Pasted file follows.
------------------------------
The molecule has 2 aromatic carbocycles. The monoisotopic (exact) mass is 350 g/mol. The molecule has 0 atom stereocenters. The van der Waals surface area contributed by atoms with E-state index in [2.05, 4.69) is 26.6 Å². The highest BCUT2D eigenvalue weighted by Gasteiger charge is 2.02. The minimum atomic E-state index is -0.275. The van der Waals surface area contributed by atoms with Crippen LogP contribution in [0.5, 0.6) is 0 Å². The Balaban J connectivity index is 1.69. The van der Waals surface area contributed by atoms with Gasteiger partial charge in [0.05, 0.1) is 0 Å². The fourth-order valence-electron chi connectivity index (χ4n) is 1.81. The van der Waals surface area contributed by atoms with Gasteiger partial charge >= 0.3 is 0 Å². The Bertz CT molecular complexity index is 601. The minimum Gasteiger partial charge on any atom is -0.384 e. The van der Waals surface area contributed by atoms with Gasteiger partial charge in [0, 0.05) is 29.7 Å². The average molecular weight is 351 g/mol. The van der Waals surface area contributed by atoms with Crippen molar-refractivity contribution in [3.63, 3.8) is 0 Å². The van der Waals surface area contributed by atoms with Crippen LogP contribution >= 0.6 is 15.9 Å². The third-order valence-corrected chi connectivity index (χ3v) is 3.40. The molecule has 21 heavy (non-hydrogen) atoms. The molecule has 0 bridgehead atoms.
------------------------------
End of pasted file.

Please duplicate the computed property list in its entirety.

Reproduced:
The molecule has 2 aromatic carbocycles. The monoisotopic (exact) mass is 350 g/mol. The molecule has 0 atom stereocenters. The van der Waals surface area contributed by atoms with E-state index in [2.05, 4.69) is 26.6 Å². The highest BCUT2D eigenvalue weighted by Gasteiger charge is 2.02. The minimum atomic E-state index is -0.275. The van der Waals surface area contributed by atoms with Crippen LogP contribution in [0.5, 0.6) is 0 Å². The Balaban J connectivity index is 1.69. The van der Waals surface area contributed by atoms with Gasteiger partial charge in [0.05, 0.1) is 0 Å². The fourth-order valence-electron chi connectivity index (χ4n) is 1.81. The van der Waals surface area contributed by atoms with Gasteiger partial charge >= 0.3 is 0 Å². The Bertz CT molecular complexity index is 601. The minimum Gasteiger partial charge on any atom is -0.384 e. The van der Waals surface area contributed by atoms with Gasteiger partial charge in [0, 0.05) is 29.7 Å². The average molecular weight is 351 g/mol. The van der Waals surface area contributed by atoms with Crippen molar-refractivity contribution in [3.63, 3.8) is 0 Å². The van der Waals surface area contributed by atoms with Crippen LogP contribution >= 0.6 is 15.9 Å². The third-order valence-corrected chi connectivity index (χ3v) is 3.40. The molecule has 21 heavy (non-hydrogen) atoms. The molecule has 0 bridgehead atoms.